As a first-year student at Spelman College, Stacey Abrams helped lead a march from campus to Atlanta City Hall after the acquittal of four Los Angeles police officers—involved in the violent beating of Rodney King—sparked national protests across the country in 1992.
However, after misinformation was being spread about the students’ intentions, Abrams was forced to call television stations to dispel the false claims.
Now, there are more opportunities to share information at a faster rate, she told those who gathered virtually on Wednesday for the National Association of Diversity Officers in Higher Education (NADOHE) conference.
“All we had was those basic instruments and we were still able to make an impact,” said Abrams, voting rights activist and former Minority Leader of the Georgia House of Representatives. “What I think is fantastic about today is the opportunity to share more broadly the truth of what’s happening to correct the record and to build coalition.”
Yet, as activism has evolved over the last 30 years, the United States is still “litigating, responding and protesting that same devastating illness of racism,” she said, adding that progress is taking place albeit slowly.
“Power has been built,” she added. “Young people have an extraordinary ability to continue to leverage that power. As we watch the aftermaths of so many other parts of injustices in our society, I hope young people understand and harness that power.”
During her keynote address, Abrams shifted the conversation to voter suppression, which some argue was a factor in her failed bid to become governor of Georgia in 2018.
“Voting is not magic. It does not solve every problem,” she said. “Voting is medicine. We are a nation that has a number of ills: systemic injustice, systemic racism, social unrest and poverty. We have these rafts of diseases that can only be treated through the medicine of voting.”
To make students aware of the issue, she said that higher education institutions must define voter suppression and highlight its past and present impact. Colleges and universities should also provide voter registration information to their students, she added.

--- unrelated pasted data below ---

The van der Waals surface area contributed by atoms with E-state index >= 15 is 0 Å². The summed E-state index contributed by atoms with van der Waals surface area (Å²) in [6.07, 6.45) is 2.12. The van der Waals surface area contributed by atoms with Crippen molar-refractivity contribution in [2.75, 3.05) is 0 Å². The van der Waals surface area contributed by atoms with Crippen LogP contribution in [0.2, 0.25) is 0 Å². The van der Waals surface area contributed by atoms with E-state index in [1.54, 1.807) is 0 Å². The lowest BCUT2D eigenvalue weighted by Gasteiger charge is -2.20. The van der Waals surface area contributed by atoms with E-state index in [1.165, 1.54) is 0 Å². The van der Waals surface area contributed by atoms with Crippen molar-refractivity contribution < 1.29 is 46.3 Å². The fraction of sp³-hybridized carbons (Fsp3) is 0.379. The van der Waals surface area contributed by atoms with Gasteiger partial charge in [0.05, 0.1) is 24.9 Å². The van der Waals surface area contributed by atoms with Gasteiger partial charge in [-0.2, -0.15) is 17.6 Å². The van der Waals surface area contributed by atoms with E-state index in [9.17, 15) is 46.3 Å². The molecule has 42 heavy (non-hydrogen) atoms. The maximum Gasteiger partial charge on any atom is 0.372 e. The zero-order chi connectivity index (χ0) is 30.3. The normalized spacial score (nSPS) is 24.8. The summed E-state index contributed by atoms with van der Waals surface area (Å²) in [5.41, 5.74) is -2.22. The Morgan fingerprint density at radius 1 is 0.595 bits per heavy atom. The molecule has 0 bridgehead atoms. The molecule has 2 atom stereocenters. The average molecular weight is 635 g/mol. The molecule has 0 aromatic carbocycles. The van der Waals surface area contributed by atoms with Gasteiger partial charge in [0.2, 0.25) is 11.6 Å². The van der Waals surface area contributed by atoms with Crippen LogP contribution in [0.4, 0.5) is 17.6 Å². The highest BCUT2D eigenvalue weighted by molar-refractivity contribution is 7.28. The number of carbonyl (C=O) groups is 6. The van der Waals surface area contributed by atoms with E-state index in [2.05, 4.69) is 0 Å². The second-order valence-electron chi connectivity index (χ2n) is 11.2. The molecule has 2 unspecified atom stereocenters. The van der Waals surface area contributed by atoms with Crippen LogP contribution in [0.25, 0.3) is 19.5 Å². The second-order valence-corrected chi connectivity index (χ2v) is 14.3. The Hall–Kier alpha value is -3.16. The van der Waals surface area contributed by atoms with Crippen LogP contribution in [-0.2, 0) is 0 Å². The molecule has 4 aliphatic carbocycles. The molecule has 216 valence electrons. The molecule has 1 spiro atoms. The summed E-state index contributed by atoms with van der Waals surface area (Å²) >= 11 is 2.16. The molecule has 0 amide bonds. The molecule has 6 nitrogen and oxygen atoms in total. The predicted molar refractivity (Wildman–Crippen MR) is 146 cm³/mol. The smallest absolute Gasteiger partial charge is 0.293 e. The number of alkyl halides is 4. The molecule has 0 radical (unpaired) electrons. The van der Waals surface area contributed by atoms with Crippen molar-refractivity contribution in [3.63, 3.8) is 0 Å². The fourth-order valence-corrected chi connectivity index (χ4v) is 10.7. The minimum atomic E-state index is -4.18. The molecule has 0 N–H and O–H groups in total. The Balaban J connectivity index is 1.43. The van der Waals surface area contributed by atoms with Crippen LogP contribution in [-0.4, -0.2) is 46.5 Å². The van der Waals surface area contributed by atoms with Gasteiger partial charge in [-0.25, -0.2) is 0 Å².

She also encouraged institutions to start campus chapters of her organization, Fair Fight.
Outside of voter suppression, inequities are made evident in the student loan debt crisis, she said.
According to the U.S. Department of Education, Black college graduates hold close to $25,000 more in student loan debt compared to their White peers. In the past, taking out loans to pay for higher education was seen as an investment. Now, it has led to individuals losing money, according to Abrams.
The Biden administration is looking to alleviate at least $50,000 of existing debt for student loan borrowers. Abrams suggested that state and federal legislatures take immediate action to reduce the overall cost of attendance.
“We know so many students drop out not in their freshman or sophomore years but in their junior and senior years because they simply cannot keep up with the expense,” she said. “Those are minds that we are losing, that’s social capital we are squandering.”
With the conference theme of “dismantling structural racism” in mind, one afternoon session analyzed the impact of the two pandemics—COVID-19 and social injustice—through the eyes of chief diversity officers.
During the pivot to remote learning, existing inequities such as food insecurity and the lack of technology access became more pronounced. Providing Wi-Fi hotspots and loaning out laptops became part of the solution.
Additionally, schools like the University of Virginia (UVA) developed partnerships with local organizations to provide food and financial support to the local community.
“We lifted a volunteer website to leverage our colleagues across the institution who had an interest in serving the community during this time,” said Dr. Kevin McDonald, vice president for diversity, equity, inclusion and community partnerships at UVA. “It was great to see how quickly we could partner across the institution with cross-functional partners to uplift.”
The murder of George Floyd made headlines across the country and around the world, forcing institutions to also address existing systemic racism within higher education. As a result, colleges and universities began sharing their plans to become anti-racist institutions.
Indiana Institute of Technology, for example, held weekly check-ins over Zoom for students of color. They also increased the number of available appointments with counselors and hosted conversations on allyship and racial fatigue.
At the time, when the campus was shut down due to COVID-19, students were also encouraged to plan a week of social justice programming that would occur upon their return to campus in the fall.
“Knowing that most of the activities were halted due to the pandemic, I believe that more people were paying attention,” said Lisa D. Givan, vice president for institutional diversity, equity and belonging and chief diversity officer at Indiana Tech. “There was this increased expectancy that we were going to take appropriate sustainable action at that time.”
For diversity officers at institutions and others who participate in similar work, Abrams acknowledged the importance of self-care, whether that is through grieving or finding a space to recharge.
“You can’t serve others when you can’t help yourself,” she said.
Sarah Wood can be reached at firstname.lastname@example.org.